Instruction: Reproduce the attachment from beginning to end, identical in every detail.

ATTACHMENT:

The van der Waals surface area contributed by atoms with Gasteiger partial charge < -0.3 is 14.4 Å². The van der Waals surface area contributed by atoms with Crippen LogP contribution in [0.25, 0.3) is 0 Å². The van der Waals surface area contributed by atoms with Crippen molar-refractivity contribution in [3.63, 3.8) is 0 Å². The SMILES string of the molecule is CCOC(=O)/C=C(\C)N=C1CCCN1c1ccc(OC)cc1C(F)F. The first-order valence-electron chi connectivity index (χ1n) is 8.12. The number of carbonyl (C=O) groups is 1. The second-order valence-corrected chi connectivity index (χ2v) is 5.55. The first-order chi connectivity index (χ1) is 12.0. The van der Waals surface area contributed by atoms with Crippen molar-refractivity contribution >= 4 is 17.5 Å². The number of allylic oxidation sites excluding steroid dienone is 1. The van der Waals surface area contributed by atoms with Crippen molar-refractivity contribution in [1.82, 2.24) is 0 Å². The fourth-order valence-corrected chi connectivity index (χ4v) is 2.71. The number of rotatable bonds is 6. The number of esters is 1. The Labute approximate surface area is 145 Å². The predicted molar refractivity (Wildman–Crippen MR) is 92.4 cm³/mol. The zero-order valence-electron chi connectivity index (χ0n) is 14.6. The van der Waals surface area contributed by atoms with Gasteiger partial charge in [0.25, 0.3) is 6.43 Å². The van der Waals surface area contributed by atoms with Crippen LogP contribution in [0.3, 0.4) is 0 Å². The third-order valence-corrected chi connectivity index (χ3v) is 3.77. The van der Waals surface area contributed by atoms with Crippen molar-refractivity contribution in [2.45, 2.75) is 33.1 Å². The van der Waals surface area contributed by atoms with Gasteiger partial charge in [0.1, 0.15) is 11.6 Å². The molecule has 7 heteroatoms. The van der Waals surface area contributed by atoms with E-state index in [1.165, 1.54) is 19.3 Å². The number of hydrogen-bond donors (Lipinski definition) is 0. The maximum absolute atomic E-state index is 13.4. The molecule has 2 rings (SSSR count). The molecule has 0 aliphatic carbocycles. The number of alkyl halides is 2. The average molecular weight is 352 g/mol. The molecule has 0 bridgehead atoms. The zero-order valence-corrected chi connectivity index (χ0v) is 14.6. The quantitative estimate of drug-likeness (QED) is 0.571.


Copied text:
The van der Waals surface area contributed by atoms with Gasteiger partial charge < -0.3 is 14.4 Å². The van der Waals surface area contributed by atoms with Crippen LogP contribution in [0.25, 0.3) is 0 Å². The van der Waals surface area contributed by atoms with Crippen molar-refractivity contribution in [3.63, 3.8) is 0 Å². The SMILES string of the molecule is CCOC(=O)/C=C(\C)N=C1CCCN1c1ccc(OC)cc1C(F)F. The first-order valence-electron chi connectivity index (χ1n) is 8.12. The number of carbonyl (C=O) groups is 1. The second-order valence-corrected chi connectivity index (χ2v) is 5.55. The first-order chi connectivity index (χ1) is 12.0. The van der Waals surface area contributed by atoms with Crippen molar-refractivity contribution >= 4 is 17.5 Å². The number of allylic oxidation sites excluding steroid dienone is 1. The van der Waals surface area contributed by atoms with Crippen molar-refractivity contribution in [1.82, 2.24) is 0 Å². The fourth-order valence-corrected chi connectivity index (χ4v) is 2.71. The number of rotatable bonds is 6. The number of esters is 1. The Labute approximate surface area is 145 Å². The predicted molar refractivity (Wildman–Crippen MR) is 92.4 cm³/mol. The zero-order valence-electron chi connectivity index (χ0n) is 14.6. The van der Waals surface area contributed by atoms with Gasteiger partial charge in [0.25, 0.3) is 6.43 Å². The van der Waals surface area contributed by atoms with Crippen LogP contribution in [0.3, 0.4) is 0 Å². The third-order valence-corrected chi connectivity index (χ3v) is 3.77. The van der Waals surface area contributed by atoms with Crippen molar-refractivity contribution in [2.45, 2.75) is 33.1 Å². The van der Waals surface area contributed by atoms with Gasteiger partial charge in [0.1, 0.15) is 11.6 Å². The molecule has 7 heteroatoms. The van der Waals surface area contributed by atoms with E-state index in [1.165, 1.54) is 19.3 Å². The number of hydrogen-bond donors (Lipinski definition) is 0. The maximum absolute atomic E-state index is 13.4. The molecule has 2 rings (SSSR count). The molecule has 0 aliphatic carbocycles. The number of alkyl halides is 2. The average molecular weight is 352 g/mol. The molecule has 0 bridgehead atoms. The zero-order valence-corrected chi connectivity index (χ0v) is 14.6. The quantitative estimate of drug-likeness (QED) is 0.571.